Iowa governor Terry Branstad was in effect “given the nod by China” today as president-elect Trump’s choice as ambassador to China. Foreign Ministry spokesman Lu Kang told reporters “We welcome him to play a greater role in advancing the development of China-U.S. relations.”
Dec. 7, 2016 — Wednesday’s comment by Lu Kang followed a report late Tuesday that Branstad and his wife had met with Donald Trump in New York to discuss the ambassador’s appointment. On Wednesday morning, Trump’s transition team virtually confirmed the appointment, as reported by Brietbart.
Branstad’s personal interest in China, and long acquaintance with Chinese president Xi jinping, reportedly led to Trump’s invitation for Branstad and his wife, Chris, to visit Trump in New York Tuesday. Bloomberg reported extensively on the visit, which reporters based on three sources “familiar with the matter.”
Update Dec. 8: The Wall Street Journal offers a background story on long-standing ties between Iowa and China. And the website China Daily inserted a mention of Branstad’s appointment — as if parenthetically, in a story with another headline. The Branstad comments in the story called him a “friend of China.”
At a Nov. 8 Trump rally in Sioux City, Trump had singled out Branstad and told the crowd that Branstad “would be our prime candidate to take care of China.”
The personal connection between Branstad and Xi dates back to at least 1985, when Xi visited Iowa as an ag official from Hebai province. Xi has extended experience in Chinese agriculture. He’s one of the strongest political forces behind China’s official intentions to become a global leader in biotechnology, which is fiercely opposed by grassroots activists across China.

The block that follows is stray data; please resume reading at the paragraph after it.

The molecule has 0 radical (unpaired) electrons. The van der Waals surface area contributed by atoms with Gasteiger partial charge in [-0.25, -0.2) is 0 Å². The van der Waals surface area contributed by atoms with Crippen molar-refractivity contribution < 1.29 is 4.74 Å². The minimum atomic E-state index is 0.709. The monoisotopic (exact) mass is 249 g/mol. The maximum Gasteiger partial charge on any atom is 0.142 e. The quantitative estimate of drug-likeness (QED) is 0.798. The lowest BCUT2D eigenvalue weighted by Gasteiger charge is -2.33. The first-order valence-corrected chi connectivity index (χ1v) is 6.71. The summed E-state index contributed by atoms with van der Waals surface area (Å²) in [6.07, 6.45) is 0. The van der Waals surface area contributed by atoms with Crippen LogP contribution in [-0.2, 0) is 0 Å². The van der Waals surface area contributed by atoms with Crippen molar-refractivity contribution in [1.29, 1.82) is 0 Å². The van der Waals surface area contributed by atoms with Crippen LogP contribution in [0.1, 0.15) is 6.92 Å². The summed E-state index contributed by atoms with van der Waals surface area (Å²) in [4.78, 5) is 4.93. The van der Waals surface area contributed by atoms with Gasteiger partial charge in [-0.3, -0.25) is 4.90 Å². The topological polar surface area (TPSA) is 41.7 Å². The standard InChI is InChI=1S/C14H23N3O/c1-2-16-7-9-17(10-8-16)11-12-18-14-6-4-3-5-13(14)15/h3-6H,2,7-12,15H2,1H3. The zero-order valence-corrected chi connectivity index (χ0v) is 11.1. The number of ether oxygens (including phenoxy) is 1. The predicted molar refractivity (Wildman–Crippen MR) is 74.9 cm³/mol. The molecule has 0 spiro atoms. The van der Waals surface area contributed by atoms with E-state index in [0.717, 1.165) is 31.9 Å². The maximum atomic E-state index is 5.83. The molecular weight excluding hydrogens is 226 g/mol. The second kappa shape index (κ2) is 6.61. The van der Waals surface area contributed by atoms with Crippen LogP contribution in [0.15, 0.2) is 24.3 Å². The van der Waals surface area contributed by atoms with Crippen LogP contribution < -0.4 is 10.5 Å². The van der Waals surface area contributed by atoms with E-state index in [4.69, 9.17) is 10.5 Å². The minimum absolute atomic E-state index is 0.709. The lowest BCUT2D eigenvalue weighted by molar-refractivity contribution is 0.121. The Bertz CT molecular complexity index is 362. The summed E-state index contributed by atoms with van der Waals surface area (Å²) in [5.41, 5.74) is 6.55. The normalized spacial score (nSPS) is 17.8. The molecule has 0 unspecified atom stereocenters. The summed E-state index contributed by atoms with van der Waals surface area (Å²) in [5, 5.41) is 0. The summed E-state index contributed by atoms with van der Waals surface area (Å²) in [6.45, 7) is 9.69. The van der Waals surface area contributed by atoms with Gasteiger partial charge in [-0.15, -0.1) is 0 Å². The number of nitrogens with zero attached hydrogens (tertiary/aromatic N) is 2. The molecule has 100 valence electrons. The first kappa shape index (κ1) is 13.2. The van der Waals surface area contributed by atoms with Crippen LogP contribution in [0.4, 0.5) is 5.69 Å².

In 2012, Branstad hosted Xi in Des Moines during a trade mission. And in November 2016, just after the presidential election, Branstad led a trade mission to China.
China is one of the largest importers of U.S. soybeans. Iowa alone sells $1.4 billion of ag products to China.
A Bloomberg video report Wednesday morning, Dec. 7 affirmed that China’s response to Branstad as a “friend of China” is a strong Chinese affirmation of Trump’s apparent choice.
Branstad’s appointment arrives in a context of failed negotiations in which the U.S. accuses China of $100 billion of hidden subsidies for ag production that’s competitive with potential imports. Pro Farmer has that report.
China’s currency, the yuan, has depreciated about 6% against the dollar during 2016, making imports from the U.S. correspondingly more expensive to food and feed buyers in China.
China purchases about 65% of total U.S. soybean exports (chart below).